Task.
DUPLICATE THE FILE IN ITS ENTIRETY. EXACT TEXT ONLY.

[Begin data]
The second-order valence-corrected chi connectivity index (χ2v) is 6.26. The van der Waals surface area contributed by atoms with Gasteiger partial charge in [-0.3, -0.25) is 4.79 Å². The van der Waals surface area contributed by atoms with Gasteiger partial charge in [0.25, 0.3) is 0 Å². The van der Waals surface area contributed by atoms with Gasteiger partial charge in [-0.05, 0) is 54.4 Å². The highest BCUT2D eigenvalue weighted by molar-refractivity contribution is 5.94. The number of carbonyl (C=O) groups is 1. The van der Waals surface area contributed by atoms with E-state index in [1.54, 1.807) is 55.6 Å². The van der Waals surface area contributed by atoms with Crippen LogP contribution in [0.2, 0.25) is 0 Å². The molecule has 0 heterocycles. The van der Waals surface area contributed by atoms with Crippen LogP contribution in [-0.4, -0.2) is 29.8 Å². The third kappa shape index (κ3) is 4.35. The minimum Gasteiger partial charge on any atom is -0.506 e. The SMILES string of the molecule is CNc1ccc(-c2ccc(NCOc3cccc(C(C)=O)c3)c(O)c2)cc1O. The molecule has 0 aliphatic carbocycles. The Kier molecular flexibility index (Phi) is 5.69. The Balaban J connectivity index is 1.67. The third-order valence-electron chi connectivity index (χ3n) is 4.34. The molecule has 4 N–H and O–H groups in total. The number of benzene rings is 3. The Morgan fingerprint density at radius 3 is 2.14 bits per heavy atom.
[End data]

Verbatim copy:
The second-order valence-corrected chi connectivity index (χ2v) is 6.26. The van der Waals surface area contributed by atoms with Gasteiger partial charge in [-0.3, -0.25) is 4.79 Å². The van der Waals surface area contributed by atoms with Gasteiger partial charge in [0.25, 0.3) is 0 Å². The van der Waals surface area contributed by atoms with Gasteiger partial charge in [-0.05, 0) is 54.4 Å². The highest BCUT2D eigenvalue weighted by molar-refractivity contribution is 5.94. The number of carbonyl (C=O) groups is 1. The van der Waals surface area contributed by atoms with E-state index in [1.54, 1.807) is 55.6 Å². The van der Waals surface area contributed by atoms with Crippen LogP contribution in [0.2, 0.25) is 0 Å². The molecule has 0 heterocycles. The van der Waals surface area contributed by atoms with Crippen LogP contribution in [-0.4, -0.2) is 29.8 Å². The third kappa shape index (κ3) is 4.35. The minimum Gasteiger partial charge on any atom is -0.506 e. The SMILES string of the molecule is CNc1ccc(-c2ccc(NCOc3cccc(C(C)=O)c3)c(O)c2)cc1O. The molecule has 0 aliphatic carbocycles. The Kier molecular flexibility index (Phi) is 5.69. The Balaban J connectivity index is 1.67. The third-order valence-electron chi connectivity index (χ3n) is 4.34. The molecule has 4 N–H and O–H groups in total. The number of benzene rings is 3. The Morgan fingerprint density at radius 3 is 2.14 bits per heavy atom.